The policy also provides that the insurance companies must pay the costs in the event that money laundering is alleged "until such time that it is determined that the alleged act or acts did in fact occur." As the 5th Circuit reads the policy, "the determination is a judicial act" and that act must occur in a separate coverage proceeding.

The 5th Circuit modified Hittner's injunction, affirming the order "only insofar as it provides for coverage until a court determines otherwise." But to avoid any "awkwardness" for Hittner, who presides over the criminal case against the SFG executives, the 5th Circuit remanded the case to the Southern District so that the chief judge might assign it to another judge. Higginbotham wrote that the 5th Circuit cannot "ignore the awkwardness -- readily recognized by Judge Hittner -- in putting the civil 'cart' before the criminal 'horse,' especially when the judge who decides the question of coverage, with its demand for assessing the strength of the government's criminal case, is set to later preside over the criminal trial."

Lee Shidlofsky, attorney for the executives and a partner in Austin's Visser Shidlofsky, writes in an e-mail, "We are pleased that the 5th Circuit concluded that Underwriters does not have the unilateral right to act as the judge and jury. Under the court's holding, Underwriters are obligated to pay defense costs until a court determines that money laundering has in fact occurred."

Neel Lane and Rex Heinke, attorneys representing the insurance companies and partners in Akin Gump Strauss Hauer & Feld in San Antonio and Los Angeles, respectively, each did not return a telephone call seeking comment before press time on Thursday.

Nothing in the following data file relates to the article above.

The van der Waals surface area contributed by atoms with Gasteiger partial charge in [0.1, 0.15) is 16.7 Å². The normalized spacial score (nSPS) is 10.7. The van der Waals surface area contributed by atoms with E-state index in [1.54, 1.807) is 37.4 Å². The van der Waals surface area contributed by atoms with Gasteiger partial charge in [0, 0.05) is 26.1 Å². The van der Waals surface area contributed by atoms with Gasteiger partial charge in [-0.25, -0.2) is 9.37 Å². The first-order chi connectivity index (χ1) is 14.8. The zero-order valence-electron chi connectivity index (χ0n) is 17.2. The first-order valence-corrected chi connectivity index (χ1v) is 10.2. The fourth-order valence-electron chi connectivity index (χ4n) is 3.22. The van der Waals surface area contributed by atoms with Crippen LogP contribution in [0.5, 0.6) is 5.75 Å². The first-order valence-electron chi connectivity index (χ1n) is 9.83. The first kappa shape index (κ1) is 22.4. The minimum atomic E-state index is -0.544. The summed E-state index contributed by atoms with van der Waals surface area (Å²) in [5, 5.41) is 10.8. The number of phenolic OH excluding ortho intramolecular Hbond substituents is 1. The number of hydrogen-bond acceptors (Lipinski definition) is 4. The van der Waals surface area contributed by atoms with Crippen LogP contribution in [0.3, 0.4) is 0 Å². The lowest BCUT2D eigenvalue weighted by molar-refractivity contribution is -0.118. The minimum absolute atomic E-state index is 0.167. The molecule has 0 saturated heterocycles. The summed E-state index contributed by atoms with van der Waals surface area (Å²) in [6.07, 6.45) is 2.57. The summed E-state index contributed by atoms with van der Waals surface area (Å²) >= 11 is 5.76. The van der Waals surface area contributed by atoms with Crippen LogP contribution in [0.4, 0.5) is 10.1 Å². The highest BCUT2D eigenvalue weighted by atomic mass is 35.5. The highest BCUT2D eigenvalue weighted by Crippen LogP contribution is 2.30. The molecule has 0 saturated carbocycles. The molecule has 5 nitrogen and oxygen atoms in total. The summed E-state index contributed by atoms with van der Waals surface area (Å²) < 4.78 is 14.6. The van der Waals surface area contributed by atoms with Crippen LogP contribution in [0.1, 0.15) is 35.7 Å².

Thursday, 18 March 2010

Stanford Receiver Sues Lobbyist Barnes for $5 Million

Ralph Janvey, the receiver for R. Allen Stanford’s businesses, sued former Texas Lieutenant Governor Ben Barnes to recover consulting and lobbying fees he got from the indicted financier during the past five years.

Janvey seeks a court order requiring Barnes to return more than $5 million that he was paid by Stanford or his companies from 2005 to 2009, when the U.S. Securities and Exchange Commission accused Stanford of leading a $7 billion investment fraud. Janvey said the funds should be used to repay investors allegedly defrauded through bogus certificates of deposit at Antigua-based Stanford International Bank Ltd.

Barnes “did not perform services of reasonably equivalent value in exchange for those payments, and in many instances performed services that simply furthered the Ponzi scheme,” Kevin Sadler, Janvey’s lawyer, said in a complaint filed March 15 in Dallas federal court.

Janvey said Barnes’s payments constituted fraudulent transfers. Payments to the lobbyist, who has offices in Austin, Texas and Washington, were made with “funds taken from unwitting CD investors” at a time when Stanford’s businesses were technically insolvent, Janvey said.

‘Dangerous Precedent’

“This lawsuit is without merit and creates a dangerous precedent for service providers in all fields,” Jay Madrid, a lawyer for Barnes, said today in an e-mailed statement. “Like dozens of other professionals, we provided services to Stanford Financial Group under the belief that it was just what it appeared to be -- a robust, vibrant international business.”

Stanford, who is in jail awaiting trial on related criminal charges, denies any wrongdoing.

Janvey said Barnes’s firm received a total of $5 million for lobbying and consulting that included such varied tasks as advising Stanford on tax law in the U.S. Virgin Islands and consulting for Stanford’s annual “20/20” cricket tournament in Antigua.